Unified Expression Language specification plus some enhancements for and in Dart.

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Rikulo EL, an Expression Language for and in Dart

Isn't EL for Java and JSP/JSF?

Yes, it is. And with Rikulo EL, you are now enabled to use EL for and in Dart, too.

And No, it is not.

EL indeed is more of a specification than an implementation. You can see it as a light weight scripting mechanism allowing you to easily access application logic and data with simple expression. You can see it as a templating engine that helps you generate proper text format of your choice. You can hook it with your presentation layer and do things similar to JSP pages. Or you can even use it to establish the whole data binding system that support MVVM design patterns.

Use Rikulo EL

Rikulo EL implements the EL specification thus you can use it as what you have used it before if you are familiar with it. Or maybe you want to check the EL specificationn for details.

Nevertheless, I will show you the enhancements that Rikulo EL added that are specific for Dart language.

Access variables

Following is a typical "Hello World" example. The variable to be evaluated is provided by use of VariableMapper.

import 'dart:mirrors' show reflect;
import 'package:rikulo_el/el.dart';

class Person {
  String name;
  Person(this.name);
}

void main() {
  //Prepare an expression factory.
  ExpressionFactory ef = new ExpressionFactory();

  //Prepare the expression script
  //expression inside #{...} is to be evaluated
  String script = 'Hello, #{person.name}!';

  //Prepare an expression context.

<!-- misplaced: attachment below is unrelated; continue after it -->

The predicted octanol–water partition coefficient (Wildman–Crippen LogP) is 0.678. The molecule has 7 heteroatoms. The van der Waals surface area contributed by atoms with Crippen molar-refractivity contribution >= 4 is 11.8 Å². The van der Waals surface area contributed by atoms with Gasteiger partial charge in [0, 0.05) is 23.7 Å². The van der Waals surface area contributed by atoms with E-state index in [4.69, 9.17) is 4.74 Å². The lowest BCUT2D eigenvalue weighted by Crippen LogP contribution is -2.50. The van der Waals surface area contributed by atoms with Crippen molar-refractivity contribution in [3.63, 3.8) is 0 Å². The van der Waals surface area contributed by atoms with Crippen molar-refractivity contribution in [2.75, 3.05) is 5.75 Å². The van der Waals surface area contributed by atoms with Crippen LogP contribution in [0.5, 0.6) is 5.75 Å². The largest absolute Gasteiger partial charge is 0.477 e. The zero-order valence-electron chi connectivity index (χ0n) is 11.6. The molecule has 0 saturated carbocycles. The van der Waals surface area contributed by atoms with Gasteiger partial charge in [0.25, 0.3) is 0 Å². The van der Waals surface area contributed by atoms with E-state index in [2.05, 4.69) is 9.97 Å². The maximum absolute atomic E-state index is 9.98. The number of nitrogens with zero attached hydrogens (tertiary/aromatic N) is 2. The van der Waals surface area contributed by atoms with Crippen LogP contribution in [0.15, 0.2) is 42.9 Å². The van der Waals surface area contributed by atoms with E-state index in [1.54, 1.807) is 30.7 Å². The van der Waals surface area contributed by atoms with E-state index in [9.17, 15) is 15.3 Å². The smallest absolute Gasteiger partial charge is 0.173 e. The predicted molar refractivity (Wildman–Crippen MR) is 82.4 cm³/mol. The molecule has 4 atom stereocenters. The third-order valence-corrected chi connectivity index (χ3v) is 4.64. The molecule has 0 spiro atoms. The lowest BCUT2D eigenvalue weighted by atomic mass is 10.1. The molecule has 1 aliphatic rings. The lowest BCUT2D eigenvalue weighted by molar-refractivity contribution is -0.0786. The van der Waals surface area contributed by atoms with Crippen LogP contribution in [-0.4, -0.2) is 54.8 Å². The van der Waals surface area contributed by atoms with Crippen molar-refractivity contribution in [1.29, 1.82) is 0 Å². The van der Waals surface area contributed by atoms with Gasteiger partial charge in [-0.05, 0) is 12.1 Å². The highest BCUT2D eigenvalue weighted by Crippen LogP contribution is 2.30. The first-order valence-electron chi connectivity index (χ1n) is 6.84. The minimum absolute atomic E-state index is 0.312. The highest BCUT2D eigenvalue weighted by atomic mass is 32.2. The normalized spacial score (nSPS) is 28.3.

ELContext ctx = new ELContext(
    resolveVariable:
      (String name) => name == 'person' ? new Person('Rikulo'): null);

  //Parse the script and create a value expression which expect a String type
  ValueExpression ve = ef.createValueExpression(ctx, script, reflect('').type);

  //Evaluate the expression and return the evaluated result
  print(ve.getValue(ctx)); //'Hello, Rikulo!'
}

Instead of reflecting the string's type (with reflect()), you can use STRING_MIRROR instead.

Access functions

Following is still a typical "Hello World" example. Here we use FunctionMapper.

import 'dart:mirrors' show reflect;
import 'package:rikulo_el/el.dart';

class Person {
  String name;
  Person(this.name);
}

void main() {
  //Prepare an expression factory.
  ExpressionFactory ef = new ExpressionFactory();

  //Prepare the expression script
  //expression inside #{...} is to be evaluated
  String script = 'Hello, #{currentPerson().name}!';

  //Prepare an expression context.
  Person currentPerson() => new Person('Rikulo');
  ELContext ctx = new ELContext(
    resolveFunction:
      (String name) => name == "currentPerson" ? currentPerson: null);

  //Parse the script and create a value expression which expect a String type
  ValueExpression ve = ef.createValueExpression(ctx, script, reflect('').type);

  //Evaluate the expression and return the evaluated result
  print(ve.getValue(ctx)); //'Hello, Rikulo!'
}

Allow using Dart array syntax in EL expression